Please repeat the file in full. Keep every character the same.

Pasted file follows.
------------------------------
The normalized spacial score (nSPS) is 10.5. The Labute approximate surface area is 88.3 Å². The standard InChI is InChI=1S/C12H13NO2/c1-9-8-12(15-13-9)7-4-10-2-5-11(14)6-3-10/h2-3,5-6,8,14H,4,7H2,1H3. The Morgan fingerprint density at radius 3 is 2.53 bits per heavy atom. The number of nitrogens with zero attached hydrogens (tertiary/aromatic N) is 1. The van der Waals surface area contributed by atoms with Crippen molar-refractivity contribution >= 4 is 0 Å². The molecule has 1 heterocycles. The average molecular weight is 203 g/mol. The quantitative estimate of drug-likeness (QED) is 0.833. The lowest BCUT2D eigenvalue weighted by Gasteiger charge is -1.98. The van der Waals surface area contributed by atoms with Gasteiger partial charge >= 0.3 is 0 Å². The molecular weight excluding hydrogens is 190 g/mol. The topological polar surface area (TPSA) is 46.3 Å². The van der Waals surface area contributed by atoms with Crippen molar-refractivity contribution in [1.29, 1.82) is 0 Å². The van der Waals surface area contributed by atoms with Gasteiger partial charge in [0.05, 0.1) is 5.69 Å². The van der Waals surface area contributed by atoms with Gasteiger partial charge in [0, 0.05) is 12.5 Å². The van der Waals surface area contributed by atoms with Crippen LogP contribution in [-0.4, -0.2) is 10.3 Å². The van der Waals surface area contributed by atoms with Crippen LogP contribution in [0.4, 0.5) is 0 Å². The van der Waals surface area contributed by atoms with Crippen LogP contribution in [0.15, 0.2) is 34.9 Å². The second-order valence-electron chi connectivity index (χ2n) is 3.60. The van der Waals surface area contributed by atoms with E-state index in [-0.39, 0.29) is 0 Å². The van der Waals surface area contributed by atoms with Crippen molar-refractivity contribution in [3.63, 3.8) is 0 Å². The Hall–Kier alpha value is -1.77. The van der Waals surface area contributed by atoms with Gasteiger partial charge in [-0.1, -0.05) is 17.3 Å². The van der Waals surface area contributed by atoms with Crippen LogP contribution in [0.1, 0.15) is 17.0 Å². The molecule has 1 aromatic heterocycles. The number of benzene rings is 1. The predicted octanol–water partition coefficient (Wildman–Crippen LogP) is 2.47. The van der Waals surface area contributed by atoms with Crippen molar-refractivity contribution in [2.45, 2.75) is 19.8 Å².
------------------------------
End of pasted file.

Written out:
The normalized spacial score (nSPS) is 10.5. The Labute approximate surface area is 88.3 Å². The standard InChI is InChI=1S/C12H13NO2/c1-9-8-12(15-13-9)7-4-10-2-5-11(14)6-3-10/h2-3,5-6,8,14H,4,7H2,1H3. The Morgan fingerprint density at radius 3 is 2.53 bits per heavy atom. The number of nitrogens with zero attached hydrogens (tertiary/aromatic N) is 1. The van der Waals surface area contributed by atoms with Crippen molar-refractivity contribution >= 4 is 0 Å². The molecule has 1 heterocycles. The average molecular weight is 203 g/mol. The quantitative estimate of drug-likeness (QED) is 0.833. The lowest BCUT2D eigenvalue weighted by Gasteiger charge is -1.98. The van der Waals surface area contributed by atoms with Gasteiger partial charge >= 0.3 is 0 Å². The molecular weight excluding hydrogens is 190 g/mol. The topological polar surface area (TPSA) is 46.3 Å². The van der Waals surface area contributed by atoms with Crippen molar-refractivity contribution in [1.29, 1.82) is 0 Å². The van der Waals surface area contributed by atoms with Gasteiger partial charge in [0.05, 0.1) is 5.69 Å². The van der Waals surface area contributed by atoms with Gasteiger partial charge in [0, 0.05) is 12.5 Å². The van der Waals surface area contributed by atoms with Crippen LogP contribution in [-0.4, -0.2) is 10.3 Å². The van der Waals surface area contributed by atoms with Crippen LogP contribution in [0.4, 0.5) is 0 Å². The van der Waals surface area contributed by atoms with Crippen LogP contribution in [0.15, 0.2) is 34.9 Å². The second-order valence-electron chi connectivity index (χ2n) is 3.60. The van der Waals surface area contributed by atoms with E-state index in [-0.39, 0.29) is 0 Å². The van der Waals surface area contributed by atoms with Crippen molar-refractivity contribution in [3.63, 3.8) is 0 Å². The Hall–Kier alpha value is -1.77. The van der Waals surface area contributed by atoms with Gasteiger partial charge in [-0.1, -0.05) is 17.3 Å². The van der Waals surface area contributed by atoms with Crippen LogP contribution in [0.1, 0.15) is 17.0 Å². The molecule has 1 aromatic heterocycles. The number of benzene rings is 1. The predicted octanol–water partition coefficient (Wildman–Crippen LogP) is 2.47. The van der Waals surface area contributed by atoms with Crippen molar-refractivity contribution in [2.45, 2.75) is 19.8 Å².